I was scrolling through some old posts on Facebook recently. No nostalgia involved initially. Just an attempt to clear the clutter in my digital space (I high recommend it), and perhaps delete embarrassing moments of expressed youthfulness. I saw a few gems that made me cringe. I screenshot and saved a few others. I guess at eighteen and nineteen and twenty years old, everyone thinks they are deep. Well, maybe not everyone.
But I’ve always been an expressive person, with a finesse for words above all. And somewhere between juvenile rants about inconsequential things, and humorous quips about giving up human rights and liberties for finance classes, I came across these words from 2009, “You need not find a remedy for everything that makes you weak.”
I wondered what was going on with me at the time. I wondered briefly what prompted those words. Sometimes it seems like college was such a blur. Sure, I remember the really important things, some of them still bring happiness. While others I consider more somberly, and try not to fixate on regret. I have learned that regrets can cripple you; that it is best to take your would-be regrets as lessons.
But still, most of college did not consist of extremely significant things. I’m sure at the time, I thought it did. And maybe that’s a good thing. But maybe it’s a good thing too that I can look back on it and realize the (in)significance of those situations and moments. But these words I found about remedies and weakness struck me as important. Apparently I knew something then that I have forgotten since. Or perhaps I was more confident in my uncertainty in those years than I am now. The innocence and naïveté of those days seem like an asset; those days that feel like just a stone’s throw away in the fictional space we call the past. And yet I reminisce on it sometimes as if they were all only dreams.
I am not quite certain when we learn that the only things we can do with our weaknesses are to hide them or strengthen them. But somewhere along the way, that is what we learn. Because weakness automatically translates to feelings of negativity and of pain. Weakness for us, means suffering. And all suffering, we insist, is bad. And we would rather ignore our pain. We become accustomed to ignoring our pain; filtering out our imperfections, and only sharing our pleasures. We become addicted to the side of us that we want to see. We ignore our ugly sides; we ignore the sides that reveal us as creatures who suffer deeply; weak, and at times, pathetic.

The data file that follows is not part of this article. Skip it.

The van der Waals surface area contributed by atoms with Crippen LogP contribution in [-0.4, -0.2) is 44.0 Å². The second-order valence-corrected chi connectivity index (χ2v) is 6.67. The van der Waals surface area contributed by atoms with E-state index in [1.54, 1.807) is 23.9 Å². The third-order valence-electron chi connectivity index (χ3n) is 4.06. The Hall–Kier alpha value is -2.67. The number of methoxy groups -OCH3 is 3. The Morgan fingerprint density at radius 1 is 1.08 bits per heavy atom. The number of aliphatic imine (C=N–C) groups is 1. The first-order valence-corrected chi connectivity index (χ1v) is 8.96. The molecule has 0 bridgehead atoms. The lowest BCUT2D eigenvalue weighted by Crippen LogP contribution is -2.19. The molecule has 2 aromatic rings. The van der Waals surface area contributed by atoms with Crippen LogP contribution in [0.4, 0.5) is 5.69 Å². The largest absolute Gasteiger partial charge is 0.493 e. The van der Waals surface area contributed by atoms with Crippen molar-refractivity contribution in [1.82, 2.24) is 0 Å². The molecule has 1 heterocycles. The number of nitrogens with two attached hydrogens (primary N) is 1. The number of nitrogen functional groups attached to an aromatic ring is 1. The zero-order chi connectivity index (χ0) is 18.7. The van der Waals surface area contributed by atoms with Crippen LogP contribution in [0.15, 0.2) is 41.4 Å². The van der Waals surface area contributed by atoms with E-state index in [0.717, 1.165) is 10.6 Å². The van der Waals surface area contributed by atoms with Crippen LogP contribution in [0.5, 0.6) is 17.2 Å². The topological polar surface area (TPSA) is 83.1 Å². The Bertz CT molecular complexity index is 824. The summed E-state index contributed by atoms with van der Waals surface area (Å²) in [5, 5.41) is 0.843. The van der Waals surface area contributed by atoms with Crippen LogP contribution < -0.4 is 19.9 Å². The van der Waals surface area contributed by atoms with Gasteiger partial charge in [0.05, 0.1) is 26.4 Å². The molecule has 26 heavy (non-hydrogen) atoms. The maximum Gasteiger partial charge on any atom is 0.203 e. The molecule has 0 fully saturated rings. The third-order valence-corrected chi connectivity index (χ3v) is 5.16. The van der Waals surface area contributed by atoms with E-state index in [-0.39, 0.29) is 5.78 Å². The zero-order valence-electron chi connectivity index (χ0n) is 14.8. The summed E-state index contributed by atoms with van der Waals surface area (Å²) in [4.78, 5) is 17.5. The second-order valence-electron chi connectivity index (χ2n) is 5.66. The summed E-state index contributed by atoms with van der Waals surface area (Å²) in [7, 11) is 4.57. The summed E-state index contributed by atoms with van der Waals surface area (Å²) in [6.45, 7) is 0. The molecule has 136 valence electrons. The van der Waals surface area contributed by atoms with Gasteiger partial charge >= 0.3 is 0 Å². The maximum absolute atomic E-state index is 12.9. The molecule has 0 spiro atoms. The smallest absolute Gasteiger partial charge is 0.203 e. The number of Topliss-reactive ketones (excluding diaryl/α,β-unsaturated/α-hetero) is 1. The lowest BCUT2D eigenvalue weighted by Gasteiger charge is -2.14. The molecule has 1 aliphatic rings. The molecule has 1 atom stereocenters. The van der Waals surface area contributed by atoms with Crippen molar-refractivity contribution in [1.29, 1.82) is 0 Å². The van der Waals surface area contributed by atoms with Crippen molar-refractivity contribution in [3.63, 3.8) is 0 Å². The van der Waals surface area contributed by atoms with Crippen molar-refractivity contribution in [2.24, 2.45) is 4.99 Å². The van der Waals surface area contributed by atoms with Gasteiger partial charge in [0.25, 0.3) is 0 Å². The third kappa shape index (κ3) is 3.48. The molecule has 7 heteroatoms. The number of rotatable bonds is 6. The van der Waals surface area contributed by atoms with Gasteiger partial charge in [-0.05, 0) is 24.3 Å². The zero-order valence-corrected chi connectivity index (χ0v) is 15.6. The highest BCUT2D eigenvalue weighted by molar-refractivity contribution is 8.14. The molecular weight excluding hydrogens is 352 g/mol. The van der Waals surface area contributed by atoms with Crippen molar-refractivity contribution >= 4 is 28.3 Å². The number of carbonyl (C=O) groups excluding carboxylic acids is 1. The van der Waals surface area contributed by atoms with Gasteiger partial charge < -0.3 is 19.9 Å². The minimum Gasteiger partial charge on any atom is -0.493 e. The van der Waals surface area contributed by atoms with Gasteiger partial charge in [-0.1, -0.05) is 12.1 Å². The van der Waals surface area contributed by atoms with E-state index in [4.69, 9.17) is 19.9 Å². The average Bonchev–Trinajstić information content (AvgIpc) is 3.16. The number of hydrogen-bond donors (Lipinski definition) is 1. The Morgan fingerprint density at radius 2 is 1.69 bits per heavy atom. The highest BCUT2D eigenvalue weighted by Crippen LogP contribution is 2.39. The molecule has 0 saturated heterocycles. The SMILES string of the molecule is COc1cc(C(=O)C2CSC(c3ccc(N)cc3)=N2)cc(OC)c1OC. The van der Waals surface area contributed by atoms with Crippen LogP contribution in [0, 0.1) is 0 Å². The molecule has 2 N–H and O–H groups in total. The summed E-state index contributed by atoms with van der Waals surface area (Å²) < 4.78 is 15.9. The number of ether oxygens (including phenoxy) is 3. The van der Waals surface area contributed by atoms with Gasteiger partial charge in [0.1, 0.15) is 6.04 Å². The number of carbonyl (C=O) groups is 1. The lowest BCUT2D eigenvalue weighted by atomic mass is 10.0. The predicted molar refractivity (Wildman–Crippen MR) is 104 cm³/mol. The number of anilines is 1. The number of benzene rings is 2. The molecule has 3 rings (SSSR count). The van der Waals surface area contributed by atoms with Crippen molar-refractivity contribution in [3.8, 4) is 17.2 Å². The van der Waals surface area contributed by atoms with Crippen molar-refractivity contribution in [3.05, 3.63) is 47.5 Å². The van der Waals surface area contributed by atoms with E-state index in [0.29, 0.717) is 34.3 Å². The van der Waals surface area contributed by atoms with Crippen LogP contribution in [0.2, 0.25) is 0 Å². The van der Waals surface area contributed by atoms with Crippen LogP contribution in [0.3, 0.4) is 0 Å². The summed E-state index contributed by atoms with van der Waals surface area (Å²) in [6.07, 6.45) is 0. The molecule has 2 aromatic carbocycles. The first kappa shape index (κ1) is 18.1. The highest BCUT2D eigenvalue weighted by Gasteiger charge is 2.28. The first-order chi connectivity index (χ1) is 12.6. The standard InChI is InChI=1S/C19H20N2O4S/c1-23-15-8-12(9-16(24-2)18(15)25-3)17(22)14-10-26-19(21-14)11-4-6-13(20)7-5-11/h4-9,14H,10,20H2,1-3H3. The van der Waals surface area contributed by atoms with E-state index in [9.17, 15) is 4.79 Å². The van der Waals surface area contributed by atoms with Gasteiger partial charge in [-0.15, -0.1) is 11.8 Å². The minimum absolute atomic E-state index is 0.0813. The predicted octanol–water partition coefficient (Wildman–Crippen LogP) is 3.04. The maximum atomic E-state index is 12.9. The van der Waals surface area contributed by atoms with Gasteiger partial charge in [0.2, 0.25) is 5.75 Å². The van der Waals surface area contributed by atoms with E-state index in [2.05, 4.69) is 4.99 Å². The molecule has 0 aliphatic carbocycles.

And maybe we detest the weaknesses and pains and displays of being in need, whatever kind of neediness we see in those around us, because we detest it in ourselves. Many of us know that we are imperfect. We know that we are fighting hard battles every day, and we know that others are too. And yet we are not more kind, more humble, more expressive of being in need, often of intangible things. We seek strength to cover ourselves up. And in so doing, we are not fully ourselves; we haven’t even given ourselves the chance to know what that looks like.
To think that all of this stems from a lack of compassion may indeed be a bit of an overstatement, or perhaps it is also naïve. But if you can look in the mirror and admit when you are weak; if you can confirm to your soul through tears and sighs and gasps that you are in pain and that you suffer, maybe not all the time, but some of the time, then maybe your weaknesses can fully become a part of you. Not all of you, but the part of you they were always meant to be – the things that make you compassionate to yourself and compassionate to your neighbour. The things that allow you to see that life’s challenges are not always working against you, but rather sometimes, they are working for you.
Perhaps that’s why you need not find a remedy for everything that makes you weak – because the things that make you weak today, prepare you for your life tomorrow. Of course you’ll always win some and lose some. That’s a given. But either way, you would have learned how to live with yourself – with your pleasures and your pains. And you would have learned how to live rightly.